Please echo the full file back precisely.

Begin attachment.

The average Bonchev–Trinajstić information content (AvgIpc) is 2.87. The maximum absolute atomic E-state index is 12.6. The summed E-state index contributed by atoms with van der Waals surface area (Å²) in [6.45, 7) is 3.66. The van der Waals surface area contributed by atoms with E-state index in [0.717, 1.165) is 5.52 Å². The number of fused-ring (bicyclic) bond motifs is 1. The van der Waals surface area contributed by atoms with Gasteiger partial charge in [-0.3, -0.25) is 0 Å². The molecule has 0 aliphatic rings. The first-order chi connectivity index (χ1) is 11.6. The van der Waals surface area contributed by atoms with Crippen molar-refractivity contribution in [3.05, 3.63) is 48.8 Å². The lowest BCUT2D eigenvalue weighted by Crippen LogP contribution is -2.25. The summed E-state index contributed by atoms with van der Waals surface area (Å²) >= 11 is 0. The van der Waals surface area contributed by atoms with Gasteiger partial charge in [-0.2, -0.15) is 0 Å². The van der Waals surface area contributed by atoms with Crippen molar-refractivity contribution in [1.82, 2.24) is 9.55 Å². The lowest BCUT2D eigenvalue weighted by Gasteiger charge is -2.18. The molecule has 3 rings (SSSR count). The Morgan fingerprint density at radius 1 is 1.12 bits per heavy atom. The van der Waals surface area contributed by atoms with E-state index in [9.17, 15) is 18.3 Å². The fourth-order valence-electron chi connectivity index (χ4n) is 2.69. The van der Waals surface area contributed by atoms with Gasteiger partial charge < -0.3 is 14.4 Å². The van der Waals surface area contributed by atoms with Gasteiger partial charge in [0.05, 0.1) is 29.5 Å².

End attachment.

The average Bonchev–Trinajstić information content (AvgIpc) is 2.87. The maximum absolute atomic E-state index is 12.6. The summed E-state index contributed by atoms with van der Waals surface area (Å²) in [6.45, 7) is 3.66. The van der Waals surface area contributed by atoms with E-state index in [0.717, 1.165) is 5.52 Å². The number of fused-ring (bicyclic) bond motifs is 1. The van der Waals surface area contributed by atoms with Gasteiger partial charge in [-0.3, -0.25) is 0 Å². The molecule has 0 aliphatic rings. The first-order chi connectivity index (χ1) is 11.6. The van der Waals surface area contributed by atoms with Crippen molar-refractivity contribution in [3.05, 3.63) is 48.8 Å². The lowest BCUT2D eigenvalue weighted by Crippen LogP contribution is -2.25. The summed E-state index contributed by atoms with van der Waals surface area (Å²) >= 11 is 0. The van der Waals surface area contributed by atoms with Gasteiger partial charge in [-0.2, -0.15) is 0 Å². The van der Waals surface area contributed by atoms with Crippen molar-refractivity contribution in [1.82, 2.24) is 9.55 Å². The lowest BCUT2D eigenvalue weighted by Gasteiger charge is -2.18. The molecule has 3 rings (SSSR count). The Morgan fingerprint density at radius 1 is 1.12 bits per heavy atom. The van der Waals surface area contributed by atoms with E-state index in [9.17, 15) is 18.3 Å². The fourth-order valence-electron chi connectivity index (χ4n) is 2.69. The van der Waals surface area contributed by atoms with Gasteiger partial charge < -0.3 is 14.4 Å². The van der Waals surface area contributed by atoms with Gasteiger partial charge in [0.05, 0.1) is 29.5 Å².